Biomechanics and Modeling in Mechanobiology

, Volume 15, Issue 5, pp 1201–1214 | Cite as

Development and validation of an atlas-based finite element brain model

  • Logan E. Miller
  • Jillian E. Urban
  • Joel D. Stitzel
Original Paper


Traumatic brain injury is a leading cause of disability and injury-related death. To enhance our ability to prevent such injuries, brain response can be studied using validated finite element (FE) models. In the current study, a high-resolution, anatomically accurate FE model was developed from the International Consortium for Brain Mapping brain atlas. Due to wide variation in published brain material parameters, optimal brain properties were identified using a technique called Latin hypercube sampling, which optimized material properties against three experimental cadaver tests to achieve ideal biomechanics. Additionally, falx pretension and thickness were varied in a lateral impact variation. The atlas-based brain model (ABM) was subjected to the boundary conditions from three high-rate experimental cadaver tests with different material parameter combinations. Local displacements, determined experimentally using neutral density targets, were compared to displacements predicted by the ABM at the same locations. Error between the observed and predicted displacements was quantified using CORrelation and Analysis (CORA), an objective signal rating method that evaluates the correlation of two curves. An average CORA score was computed for each variation and maximized to identify the optimal combination of parameters. The strongest relationships between CORA and material parameters were observed for the shear parameters. Using properties obtained through the described multiobjective optimization, the ABM was validated in three impact configurations and shows good agreement with experimental data. The final model developed in this study consists of optimized brain material properties and was validated in three cadaver impacts against local brain displacement data.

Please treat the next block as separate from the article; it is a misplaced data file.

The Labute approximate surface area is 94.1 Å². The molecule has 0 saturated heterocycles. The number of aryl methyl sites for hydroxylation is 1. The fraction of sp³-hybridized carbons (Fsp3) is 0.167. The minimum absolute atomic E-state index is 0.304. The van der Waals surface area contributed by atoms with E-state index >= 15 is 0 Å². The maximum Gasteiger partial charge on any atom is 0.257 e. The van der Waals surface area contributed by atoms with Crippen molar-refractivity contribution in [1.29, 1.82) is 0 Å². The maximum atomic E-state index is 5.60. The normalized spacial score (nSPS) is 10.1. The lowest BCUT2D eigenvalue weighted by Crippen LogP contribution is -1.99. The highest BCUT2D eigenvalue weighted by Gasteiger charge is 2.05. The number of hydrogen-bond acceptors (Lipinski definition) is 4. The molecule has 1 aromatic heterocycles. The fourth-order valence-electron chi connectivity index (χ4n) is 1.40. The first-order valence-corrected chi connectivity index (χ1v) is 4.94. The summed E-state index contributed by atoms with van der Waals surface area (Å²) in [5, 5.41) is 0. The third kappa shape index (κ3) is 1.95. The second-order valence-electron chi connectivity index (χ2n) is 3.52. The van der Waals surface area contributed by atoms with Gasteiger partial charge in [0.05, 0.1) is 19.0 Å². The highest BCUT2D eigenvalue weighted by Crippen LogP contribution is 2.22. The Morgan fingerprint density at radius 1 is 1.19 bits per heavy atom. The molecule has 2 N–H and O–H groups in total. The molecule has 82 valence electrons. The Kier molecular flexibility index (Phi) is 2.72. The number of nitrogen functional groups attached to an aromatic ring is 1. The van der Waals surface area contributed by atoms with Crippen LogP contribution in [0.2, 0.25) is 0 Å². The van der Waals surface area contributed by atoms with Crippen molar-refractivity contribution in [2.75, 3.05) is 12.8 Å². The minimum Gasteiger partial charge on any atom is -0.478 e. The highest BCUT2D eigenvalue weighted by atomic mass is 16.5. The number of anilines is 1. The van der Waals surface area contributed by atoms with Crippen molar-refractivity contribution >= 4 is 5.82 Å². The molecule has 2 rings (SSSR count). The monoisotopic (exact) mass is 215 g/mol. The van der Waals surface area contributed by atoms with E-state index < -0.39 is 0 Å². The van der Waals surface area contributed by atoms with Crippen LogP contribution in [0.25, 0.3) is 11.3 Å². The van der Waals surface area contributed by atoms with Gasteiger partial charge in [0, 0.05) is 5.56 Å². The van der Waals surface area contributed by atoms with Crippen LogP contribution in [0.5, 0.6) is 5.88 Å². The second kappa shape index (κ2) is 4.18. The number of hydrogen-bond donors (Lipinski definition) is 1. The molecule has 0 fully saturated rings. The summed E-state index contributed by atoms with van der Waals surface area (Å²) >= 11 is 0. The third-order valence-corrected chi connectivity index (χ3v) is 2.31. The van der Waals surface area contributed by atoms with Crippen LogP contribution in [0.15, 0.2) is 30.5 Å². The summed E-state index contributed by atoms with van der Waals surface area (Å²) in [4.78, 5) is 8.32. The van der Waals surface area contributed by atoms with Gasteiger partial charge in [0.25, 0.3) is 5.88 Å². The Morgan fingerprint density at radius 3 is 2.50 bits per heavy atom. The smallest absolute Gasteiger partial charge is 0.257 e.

Brain atlas Head injury Validation Optimization Finite element model CORA 



Funding for this project is provided by the National Institutes of Health (R01 NS082453). All simulations were run on the DEAC Cluster at Wake Forest University. The authors would like to thank the ANSIR Lab for providing the ICBM label maps and Elizabeth Lillie for her work on the MATLAB code to produce the ABM from the label maps.


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Copyright information

© Springer-Verlag Berlin Heidelberg 2016

Authors and Affiliations

  1. 1.Wake Forest Center for Injury BiomechanicsWinston-SalemUSA

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